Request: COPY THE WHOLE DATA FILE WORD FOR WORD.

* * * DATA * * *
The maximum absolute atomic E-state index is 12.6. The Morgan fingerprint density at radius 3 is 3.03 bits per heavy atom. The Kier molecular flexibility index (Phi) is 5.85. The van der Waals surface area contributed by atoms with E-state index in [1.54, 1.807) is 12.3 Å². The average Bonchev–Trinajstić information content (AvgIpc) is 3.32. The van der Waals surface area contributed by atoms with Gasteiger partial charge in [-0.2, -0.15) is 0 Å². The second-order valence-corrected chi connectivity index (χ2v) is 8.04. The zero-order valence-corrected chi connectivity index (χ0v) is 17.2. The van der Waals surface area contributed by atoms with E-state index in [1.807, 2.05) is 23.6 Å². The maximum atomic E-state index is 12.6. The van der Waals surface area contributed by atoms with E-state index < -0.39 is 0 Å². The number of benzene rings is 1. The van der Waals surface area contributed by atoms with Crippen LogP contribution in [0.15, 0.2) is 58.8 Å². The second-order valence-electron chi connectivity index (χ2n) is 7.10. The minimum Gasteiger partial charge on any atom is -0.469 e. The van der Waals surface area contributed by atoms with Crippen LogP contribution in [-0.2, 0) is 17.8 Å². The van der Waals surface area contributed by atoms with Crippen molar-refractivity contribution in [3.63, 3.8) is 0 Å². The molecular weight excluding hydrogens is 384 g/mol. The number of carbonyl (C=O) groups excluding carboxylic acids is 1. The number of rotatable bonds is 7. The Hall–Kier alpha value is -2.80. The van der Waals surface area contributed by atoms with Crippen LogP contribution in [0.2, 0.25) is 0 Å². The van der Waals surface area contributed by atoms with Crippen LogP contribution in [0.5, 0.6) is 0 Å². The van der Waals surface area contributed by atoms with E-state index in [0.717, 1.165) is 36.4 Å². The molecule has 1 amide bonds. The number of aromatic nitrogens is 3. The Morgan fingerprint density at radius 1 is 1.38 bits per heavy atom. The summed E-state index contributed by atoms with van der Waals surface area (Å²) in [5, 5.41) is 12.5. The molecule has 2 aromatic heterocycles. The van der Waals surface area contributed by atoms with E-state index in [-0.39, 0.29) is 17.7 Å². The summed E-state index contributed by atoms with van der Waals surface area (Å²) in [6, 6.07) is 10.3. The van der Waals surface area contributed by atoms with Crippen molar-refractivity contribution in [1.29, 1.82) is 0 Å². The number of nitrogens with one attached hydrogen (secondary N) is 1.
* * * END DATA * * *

The maximum absolute atomic E-state index is 12.6. The Morgan fingerprint density at radius 3 is 3.03 bits per heavy atom. The Kier molecular flexibility index (Phi) is 5.85. The van der Waals surface area contributed by atoms with E-state index in [1.54, 1.807) is 12.3 Å². The average Bonchev–Trinajstić information content (AvgIpc) is 3.32. The van der Waals surface area contributed by atoms with Gasteiger partial charge in [-0.2, -0.15) is 0 Å². The second-order valence-corrected chi connectivity index (χ2v) is 8.04. The zero-order valence-corrected chi connectivity index (χ0v) is 17.2. The van der Waals surface area contributed by atoms with E-state index in [1.807, 2.05) is 23.6 Å². The maximum atomic E-state index is 12.6. The van der Waals surface area contributed by atoms with E-state index < -0.39 is 0 Å². The number of benzene rings is 1. The van der Waals surface area contributed by atoms with Crippen LogP contribution in [0.15, 0.2) is 58.8 Å². The second-order valence-electron chi connectivity index (χ2n) is 7.10. The minimum Gasteiger partial charge on any atom is -0.469 e. The van der Waals surface area contributed by atoms with Crippen LogP contribution in [-0.2, 0) is 17.8 Å². The van der Waals surface area contributed by atoms with Crippen molar-refractivity contribution in [3.63, 3.8) is 0 Å². The molecular weight excluding hydrogens is 384 g/mol. The number of carbonyl (C=O) groups excluding carboxylic acids is 1. The number of rotatable bonds is 7. The Hall–Kier alpha value is -2.80. The van der Waals surface area contributed by atoms with Crippen LogP contribution in [0.2, 0.25) is 0 Å². The van der Waals surface area contributed by atoms with Crippen LogP contribution in [0.5, 0.6) is 0 Å². The van der Waals surface area contributed by atoms with E-state index in [0.717, 1.165) is 36.4 Å². The molecule has 1 amide bonds. The number of aromatic nitrogens is 3. The Morgan fingerprint density at radius 1 is 1.38 bits per heavy atom. The summed E-state index contributed by atoms with van der Waals surface area (Å²) in [5, 5.41) is 12.5. The molecule has 2 aromatic heterocycles. The van der Waals surface area contributed by atoms with E-state index in [-0.39, 0.29) is 17.7 Å². The summed E-state index contributed by atoms with van der Waals surface area (Å²) in [6, 6.07) is 10.3. The van der Waals surface area contributed by atoms with Crippen molar-refractivity contribution in [1.29, 1.82) is 0 Å². The number of nitrogens with one attached hydrogen (secondary N) is 1.